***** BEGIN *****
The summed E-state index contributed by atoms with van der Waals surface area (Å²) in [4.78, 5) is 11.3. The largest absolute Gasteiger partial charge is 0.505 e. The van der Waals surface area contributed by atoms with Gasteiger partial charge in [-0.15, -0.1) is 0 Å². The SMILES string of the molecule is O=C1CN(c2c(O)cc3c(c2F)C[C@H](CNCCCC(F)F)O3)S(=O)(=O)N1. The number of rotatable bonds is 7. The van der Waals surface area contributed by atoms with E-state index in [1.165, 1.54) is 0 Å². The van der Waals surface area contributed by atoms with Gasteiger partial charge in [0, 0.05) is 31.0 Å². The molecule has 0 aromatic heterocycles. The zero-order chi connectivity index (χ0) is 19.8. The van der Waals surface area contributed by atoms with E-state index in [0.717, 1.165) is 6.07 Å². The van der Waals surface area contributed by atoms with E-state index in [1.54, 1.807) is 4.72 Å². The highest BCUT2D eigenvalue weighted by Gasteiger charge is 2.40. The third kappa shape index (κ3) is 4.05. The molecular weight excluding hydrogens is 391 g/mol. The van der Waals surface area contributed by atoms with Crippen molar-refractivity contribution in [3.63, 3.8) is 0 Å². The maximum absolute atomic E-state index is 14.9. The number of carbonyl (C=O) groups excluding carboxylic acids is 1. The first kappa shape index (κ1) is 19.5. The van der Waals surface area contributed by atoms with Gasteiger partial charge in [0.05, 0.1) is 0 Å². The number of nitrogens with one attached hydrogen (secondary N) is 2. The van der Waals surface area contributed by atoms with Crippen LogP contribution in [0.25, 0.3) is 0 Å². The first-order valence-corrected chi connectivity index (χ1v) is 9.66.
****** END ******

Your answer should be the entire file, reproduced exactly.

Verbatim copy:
The summed E-state index contributed by atoms with van der Waals surface area (Å²) in [4.78, 5) is 11.3. The largest absolute Gasteiger partial charge is 0.505 e. The van der Waals surface area contributed by atoms with Gasteiger partial charge in [-0.15, -0.1) is 0 Å². The SMILES string of the molecule is O=C1CN(c2c(O)cc3c(c2F)C[C@H](CNCCCC(F)F)O3)S(=O)(=O)N1. The number of rotatable bonds is 7. The van der Waals surface area contributed by atoms with E-state index in [1.165, 1.54) is 0 Å². The van der Waals surface area contributed by atoms with Gasteiger partial charge in [0, 0.05) is 31.0 Å². The molecule has 0 aromatic heterocycles. The zero-order chi connectivity index (χ0) is 19.8. The van der Waals surface area contributed by atoms with E-state index in [0.717, 1.165) is 6.07 Å². The van der Waals surface area contributed by atoms with E-state index in [1.54, 1.807) is 4.72 Å². The highest BCUT2D eigenvalue weighted by Gasteiger charge is 2.40. The third kappa shape index (κ3) is 4.05. The molecular weight excluding hydrogens is 391 g/mol. The van der Waals surface area contributed by atoms with Crippen molar-refractivity contribution in [3.63, 3.8) is 0 Å². The maximum absolute atomic E-state index is 14.9. The number of carbonyl (C=O) groups excluding carboxylic acids is 1. The first kappa shape index (κ1) is 19.5. The van der Waals surface area contributed by atoms with Gasteiger partial charge in [0.05, 0.1) is 0 Å². The number of nitrogens with one attached hydrogen (secondary N) is 2. The van der Waals surface area contributed by atoms with Crippen LogP contribution in [0.25, 0.3) is 0 Å². The first-order valence-corrected chi connectivity index (χ1v) is 9.66.